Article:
Jan. 15 (Bloomberg) -- Spanish government bonds rose along with the securities of Europe’s most indebted nations as the euro area reported a trade surplus for November and Portuguese borrowing costs declined at a debt sale.
Spain’s 10-year yields fell toward the lowest level since 2006 and Portuguese and Greek securities both advanced amid optimism the region’s sovereign debt crisis is abating. Portugal’s 10-year yield dropped to the least since 2010 as the nation sold 1.01 billion euros ($1.37 billion) of one-year bills at the lowest rate at an auction since 2009. Germany’s benchmark 10-year bunds dropped after the country sold five-year notes.
“We’re still strongly bullish on the periphery,” said Peter Chatwell, a fixed-income strategist at Credit Agricole Corporate & Investment Bank in London, referring to the euro area’s higher-yielding securities. “Over the course of this year we expect peripheral spreads to continue to tighten. It’s still a buying opportunity.”
Spanish 10-year yields dropped five basis points, or 0.05 percentage point, to 3.77 percent at 4:30 p.m. London time after falling to 3.67 percent on Jan. 9, the lowest since September 2006. The 4.4 percent bond due in October 2023 rose 0.41, or 4.10 euros per 1,000-euro face amount, to 105.095. The rate has tumbled 39 basis points this year.
The euro bloc’s trade surplus expanded to 16 billion euros from a revised 14.3 billion euros in October, Eurostat said. Separate reports showed Germany’s economic growth slowed to 0.4 percent last year from 0.7 percent in 2012, while Spanish inflation held at 0.3 percent in December, down from 3 percent a year earlier.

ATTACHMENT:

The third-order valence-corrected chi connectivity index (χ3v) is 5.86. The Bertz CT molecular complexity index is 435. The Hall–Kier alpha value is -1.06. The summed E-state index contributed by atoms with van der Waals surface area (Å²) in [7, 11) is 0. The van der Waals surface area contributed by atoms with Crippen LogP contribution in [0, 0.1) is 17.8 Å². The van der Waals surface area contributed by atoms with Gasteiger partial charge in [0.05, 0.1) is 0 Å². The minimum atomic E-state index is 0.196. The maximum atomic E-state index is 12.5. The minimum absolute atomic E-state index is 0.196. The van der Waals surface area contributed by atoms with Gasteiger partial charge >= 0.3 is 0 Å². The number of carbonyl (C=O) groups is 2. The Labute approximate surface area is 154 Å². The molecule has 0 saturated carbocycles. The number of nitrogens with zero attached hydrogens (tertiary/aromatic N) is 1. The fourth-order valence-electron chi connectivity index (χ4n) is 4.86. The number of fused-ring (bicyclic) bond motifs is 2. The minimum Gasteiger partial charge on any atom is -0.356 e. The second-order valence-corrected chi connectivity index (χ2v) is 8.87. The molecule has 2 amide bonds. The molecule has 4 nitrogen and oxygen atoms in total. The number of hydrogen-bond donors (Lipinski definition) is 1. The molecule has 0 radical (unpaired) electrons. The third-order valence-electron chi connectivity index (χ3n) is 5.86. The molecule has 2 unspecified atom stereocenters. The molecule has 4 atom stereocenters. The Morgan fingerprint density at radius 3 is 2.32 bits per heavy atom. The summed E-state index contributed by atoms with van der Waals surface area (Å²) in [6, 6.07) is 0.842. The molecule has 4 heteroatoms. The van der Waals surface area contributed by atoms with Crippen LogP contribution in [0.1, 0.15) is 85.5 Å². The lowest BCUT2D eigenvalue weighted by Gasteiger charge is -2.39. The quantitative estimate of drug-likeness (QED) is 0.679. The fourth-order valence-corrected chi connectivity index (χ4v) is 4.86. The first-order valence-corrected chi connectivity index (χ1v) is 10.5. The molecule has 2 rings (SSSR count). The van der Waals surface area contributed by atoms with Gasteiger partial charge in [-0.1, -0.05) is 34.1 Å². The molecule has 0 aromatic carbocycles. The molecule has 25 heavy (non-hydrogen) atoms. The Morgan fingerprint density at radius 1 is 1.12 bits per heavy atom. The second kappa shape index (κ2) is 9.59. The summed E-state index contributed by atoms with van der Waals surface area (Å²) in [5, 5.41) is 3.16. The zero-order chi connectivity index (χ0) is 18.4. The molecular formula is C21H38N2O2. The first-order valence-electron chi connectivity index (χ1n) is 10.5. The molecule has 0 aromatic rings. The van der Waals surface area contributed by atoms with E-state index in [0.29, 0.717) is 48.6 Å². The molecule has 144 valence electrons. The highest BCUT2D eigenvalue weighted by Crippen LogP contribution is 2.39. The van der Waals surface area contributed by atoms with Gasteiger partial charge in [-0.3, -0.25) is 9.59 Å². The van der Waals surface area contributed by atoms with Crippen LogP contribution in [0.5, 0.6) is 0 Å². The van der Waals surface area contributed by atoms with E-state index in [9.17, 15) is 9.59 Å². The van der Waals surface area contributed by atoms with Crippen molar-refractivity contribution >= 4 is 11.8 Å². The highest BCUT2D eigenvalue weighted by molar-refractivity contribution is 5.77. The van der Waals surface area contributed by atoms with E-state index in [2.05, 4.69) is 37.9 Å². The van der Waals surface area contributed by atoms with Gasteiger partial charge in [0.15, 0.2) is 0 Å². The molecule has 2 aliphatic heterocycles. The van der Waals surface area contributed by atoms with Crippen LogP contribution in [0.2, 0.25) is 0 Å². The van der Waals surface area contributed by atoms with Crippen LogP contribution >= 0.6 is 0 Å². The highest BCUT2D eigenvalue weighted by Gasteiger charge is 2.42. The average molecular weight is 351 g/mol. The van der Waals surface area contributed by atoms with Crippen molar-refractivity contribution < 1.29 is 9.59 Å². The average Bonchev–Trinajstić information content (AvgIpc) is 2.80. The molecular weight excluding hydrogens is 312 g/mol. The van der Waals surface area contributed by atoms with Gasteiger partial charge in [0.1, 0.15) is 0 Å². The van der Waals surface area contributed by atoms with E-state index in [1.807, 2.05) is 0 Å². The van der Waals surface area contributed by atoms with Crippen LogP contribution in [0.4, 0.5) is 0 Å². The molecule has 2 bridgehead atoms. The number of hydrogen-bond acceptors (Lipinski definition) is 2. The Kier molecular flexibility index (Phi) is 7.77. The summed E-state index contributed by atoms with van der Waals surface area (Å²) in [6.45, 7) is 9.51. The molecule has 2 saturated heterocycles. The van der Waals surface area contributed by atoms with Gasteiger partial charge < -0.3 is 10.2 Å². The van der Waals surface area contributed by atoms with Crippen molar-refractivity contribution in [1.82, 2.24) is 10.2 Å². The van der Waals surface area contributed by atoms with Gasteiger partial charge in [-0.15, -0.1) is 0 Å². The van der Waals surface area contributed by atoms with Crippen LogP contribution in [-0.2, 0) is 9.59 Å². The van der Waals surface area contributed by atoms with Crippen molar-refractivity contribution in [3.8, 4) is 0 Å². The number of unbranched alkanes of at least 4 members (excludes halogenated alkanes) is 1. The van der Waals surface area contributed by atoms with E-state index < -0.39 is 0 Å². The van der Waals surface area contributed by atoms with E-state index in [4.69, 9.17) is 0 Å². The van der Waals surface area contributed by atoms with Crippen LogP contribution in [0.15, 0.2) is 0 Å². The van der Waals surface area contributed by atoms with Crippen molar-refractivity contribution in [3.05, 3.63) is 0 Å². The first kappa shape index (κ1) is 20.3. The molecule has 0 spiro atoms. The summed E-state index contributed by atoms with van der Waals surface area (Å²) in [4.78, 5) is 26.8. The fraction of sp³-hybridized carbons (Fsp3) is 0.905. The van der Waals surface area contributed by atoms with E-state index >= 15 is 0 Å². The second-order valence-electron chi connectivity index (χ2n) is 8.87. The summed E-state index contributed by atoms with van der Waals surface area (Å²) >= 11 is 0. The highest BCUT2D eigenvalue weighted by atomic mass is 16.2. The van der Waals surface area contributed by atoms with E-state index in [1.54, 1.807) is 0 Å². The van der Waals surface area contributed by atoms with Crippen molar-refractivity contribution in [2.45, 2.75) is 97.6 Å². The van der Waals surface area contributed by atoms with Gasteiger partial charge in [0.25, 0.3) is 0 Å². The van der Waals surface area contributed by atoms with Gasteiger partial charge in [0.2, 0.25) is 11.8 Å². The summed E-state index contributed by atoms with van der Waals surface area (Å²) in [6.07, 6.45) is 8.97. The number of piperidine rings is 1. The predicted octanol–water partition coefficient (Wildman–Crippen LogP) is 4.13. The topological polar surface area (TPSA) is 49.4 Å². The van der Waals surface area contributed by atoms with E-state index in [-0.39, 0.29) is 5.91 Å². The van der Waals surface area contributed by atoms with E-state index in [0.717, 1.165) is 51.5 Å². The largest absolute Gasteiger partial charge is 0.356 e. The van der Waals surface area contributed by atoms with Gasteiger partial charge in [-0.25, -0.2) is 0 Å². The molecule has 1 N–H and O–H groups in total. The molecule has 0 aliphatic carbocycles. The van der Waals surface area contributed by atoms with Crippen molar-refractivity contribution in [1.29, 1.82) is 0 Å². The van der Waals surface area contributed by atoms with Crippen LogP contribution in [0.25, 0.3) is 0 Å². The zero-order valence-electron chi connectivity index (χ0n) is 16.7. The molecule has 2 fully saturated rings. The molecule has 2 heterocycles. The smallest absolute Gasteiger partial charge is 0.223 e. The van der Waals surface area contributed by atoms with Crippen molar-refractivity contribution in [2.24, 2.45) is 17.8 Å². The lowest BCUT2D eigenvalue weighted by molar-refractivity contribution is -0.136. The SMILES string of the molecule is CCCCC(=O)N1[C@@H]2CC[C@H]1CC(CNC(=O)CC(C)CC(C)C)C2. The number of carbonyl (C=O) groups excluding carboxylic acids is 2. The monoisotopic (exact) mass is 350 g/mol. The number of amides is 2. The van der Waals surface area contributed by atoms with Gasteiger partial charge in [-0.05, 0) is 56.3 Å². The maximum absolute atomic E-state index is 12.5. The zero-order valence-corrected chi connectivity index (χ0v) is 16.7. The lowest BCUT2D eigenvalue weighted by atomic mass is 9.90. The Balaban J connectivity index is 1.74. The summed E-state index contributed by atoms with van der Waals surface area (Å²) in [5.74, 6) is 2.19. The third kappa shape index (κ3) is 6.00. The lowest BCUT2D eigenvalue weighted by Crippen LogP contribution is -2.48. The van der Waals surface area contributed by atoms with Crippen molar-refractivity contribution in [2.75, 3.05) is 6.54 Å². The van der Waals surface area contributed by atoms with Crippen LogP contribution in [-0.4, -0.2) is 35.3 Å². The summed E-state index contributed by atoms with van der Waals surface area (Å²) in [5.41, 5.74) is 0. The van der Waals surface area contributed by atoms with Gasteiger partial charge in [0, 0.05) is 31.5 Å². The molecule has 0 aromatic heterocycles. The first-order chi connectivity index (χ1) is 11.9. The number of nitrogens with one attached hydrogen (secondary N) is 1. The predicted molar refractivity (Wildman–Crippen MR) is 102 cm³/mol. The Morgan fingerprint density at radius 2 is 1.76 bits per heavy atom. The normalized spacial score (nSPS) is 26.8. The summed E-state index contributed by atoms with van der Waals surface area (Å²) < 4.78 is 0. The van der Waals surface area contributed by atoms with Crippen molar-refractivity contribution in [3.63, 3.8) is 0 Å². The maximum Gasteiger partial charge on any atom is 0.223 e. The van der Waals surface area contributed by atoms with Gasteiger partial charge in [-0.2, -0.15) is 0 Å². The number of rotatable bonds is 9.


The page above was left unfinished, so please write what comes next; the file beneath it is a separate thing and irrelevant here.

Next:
The extra yield investors demand to hold Spain’s 10-year debt over similar-maturity German bunds shrank six basis points to 194 basis points after contracting to 175 basis points on Jan. 9, the narrowest since April 2011.
The spread will narrow to 140 basis points by year-end, Credit Agricole’s Chatwell forecasts. Even so, “there are risks of the periphery gathering a lot of momentum and overshooting that target as more investors re-enter the market,” he said.
Portugal’s 10-year bonds gained for a fifth day, with the yield falling 13 basis points to 5.16 percent, the lowest since August 2010. Similar-maturity Greek yields dropped seven basis point to 7.75 percent.
Portugal sold the one-year bills at an average yield of 0.869 percent, the lowest since November 2009. The nation also allotted 240 million euros of three-month securities at 0.495 percent, down from 1.076 percent on Nov. 20.
The country expects to restart bond auctions in the first half of 2014, the debt agency said today. Total funding needs for this year will be about 11.8 billion euros and it has planned gross issuance of between 11 billion euros and 13 billion euros of bonds, the Lisbon-based agency said in its financing plan for 2014, published on its website.
Portugal sold five-year notes last week and 10-year bonds in May, both through banks.
Planned bond issuance for 2014 “is higher than our expectation of 7 billion euros,” Nishay Patel, a rates strategist at Citigroup Inc. in London, wrote in a note to clients. “Portugal has demonstrated that there is appetite for Portuguese government bonds across the curve.”
Volatility on French bonds was the highest in euro-area markets today, followed by those of Portugal and Ireland, according to measures of 10-year debt, the yield spread between two- and 10-year securities and credit-default swaps.
Germany’s 10-year yield rose one basis point to 1.83 percent after dropping to 1.80 percent yesterday, the lowest since Dec. 5.
The nation allotted 4.1 billion euros of five-year notes at an average yield of 0.9 percent, the highest since Sept. 4. That compares with an average yield of 0.68 percent at a previous sale on Dec. 4.
The European Financial Stability Facility is selling 8 billion euros of five-year notes via banks today, while Spain plans to auction as much as 5.5 billion euros of bonds maturing between 2017 and 2026 tomorrow.
Spain’s bonds returned 12 percent in the 12 months through yesterday, according to Bloomberg World Bond Indexes. Germany’s earned less than 0.1 percent and Italy’s gained 6.8 percent.
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